Mon, 25 Dec 1995 04:24:53 +0000 (GMT)
> Hello. I recently stumbled across the Tunes Project and was wondering if
> you were still actively involved in it?
I admit I've been silent lately, but I'm still very involved in the
project. Real-life administrative problems are slowing me currently.
> I've gone over many of the
> documents and messages in the list archive and would like to see them
How do *I* !
> Philosophically, I am in almost complete agreement with your
> ideas on the OS although I can't see, yet, how they could be achieved
I admit I don't know how exactly everything will fit together. However,
I see no great theoretical difficulty of any sort in any immediate part of
the project: building a language with all the HLL requirements, over a LLL
with all the features we promise is nothing more than has been separately
done in many distinct existing software. Tunes would just be a unification
of all those techniques. What the project lacks currently is a lot of hard
work and try (including and particularly from my behalf).
Actually, there's a place where lots of difficulties lie, but we can only
reach it when enough of the base system is settled: how the human will
interface and manage what I called migration in a way not too much inefficient
from both the human and machine view, yet with as clean semantics as can be.
For instance, if someone publishes an object,
other people may want to "watch" it, so they can update objects based on it.
Now "watching" spends resources; whose resources will that be ? How can these
be efficiently, yet safely and securely distributed ?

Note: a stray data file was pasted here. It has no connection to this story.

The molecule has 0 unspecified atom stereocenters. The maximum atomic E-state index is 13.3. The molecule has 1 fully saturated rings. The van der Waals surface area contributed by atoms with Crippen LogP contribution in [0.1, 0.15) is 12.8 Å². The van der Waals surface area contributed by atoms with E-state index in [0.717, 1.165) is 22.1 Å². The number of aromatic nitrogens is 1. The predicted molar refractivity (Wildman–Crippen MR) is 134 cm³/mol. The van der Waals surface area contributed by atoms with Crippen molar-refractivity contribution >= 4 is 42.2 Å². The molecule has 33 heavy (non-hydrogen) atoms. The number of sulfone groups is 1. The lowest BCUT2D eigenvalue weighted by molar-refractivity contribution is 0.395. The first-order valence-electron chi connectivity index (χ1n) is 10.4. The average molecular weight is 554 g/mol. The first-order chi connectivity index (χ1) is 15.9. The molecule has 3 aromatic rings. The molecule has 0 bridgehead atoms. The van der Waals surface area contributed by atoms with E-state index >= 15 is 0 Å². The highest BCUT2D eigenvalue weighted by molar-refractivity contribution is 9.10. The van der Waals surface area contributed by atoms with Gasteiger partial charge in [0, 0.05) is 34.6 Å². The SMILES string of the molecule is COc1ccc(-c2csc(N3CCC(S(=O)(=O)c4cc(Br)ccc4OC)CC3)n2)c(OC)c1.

Another example: we avoid overhead and produce efficient code by
producing specialized versions of objects. Now, we still want to be able to
change values objects were specialized for (e.g. a real-time animation/game
was specialized for fast drawing on the current screen or window settings, but
we'd like those settings to be modifiable so that the user can tweak his
configuration or even change machines and continue the animation/game/whatever
from where he left exactly). So how can we do it and still respect our
efficiency and timing constraints ?
And when we export an object, what set of annotations should we export
together ? How to manage these annotations in a way such that it won't become
completely chaotic even though many different users and sub-users
customize it with complex dependencies inside those customizations (not to
talk about several versions of the "same" objects in different computer or
More generally, when we want to extract an object from its "specialized"
context, how can we adequately distinguish what is the object, what is the
specialized context ? What implementation techniques are involved so that
this process (including tracking dependencies on all objects abstracted
from the context) is not too costly ?
The exact policies for such things is very important as for the system's
response and resource hit, but can only be determined by fiddling on real
> I'd be willing to participate in the project in any way I
> can if you're still interested.
There's a lot to do about 1) bootstrapping the HLL, 2) giving it a clean
syntax, 3) making it clear how it differs from existing object systems
(particularly, say, those from Lisp CLOS' MOP, or Icon, Sather, Python, Perl,
and Caml/sl object modules).
The HLL (together with the whole development system) should allow a clear
distinction yet co-development of object specifications and implementations.
I should be able to give a pure functional description of a counter i, and use
a barrel-shift register as an optimized implementation for it when (1<<i) is
the depending value used. The counter could stay virtual and not be actually
implemented if it were not exported to human visibility (e.g. for debugging)
and optimized computations would better skip its calculation.
> I'm looking forward to hearing from you.
> Merry Christmas.
Merry Christmas to you, and all the Tunes project.
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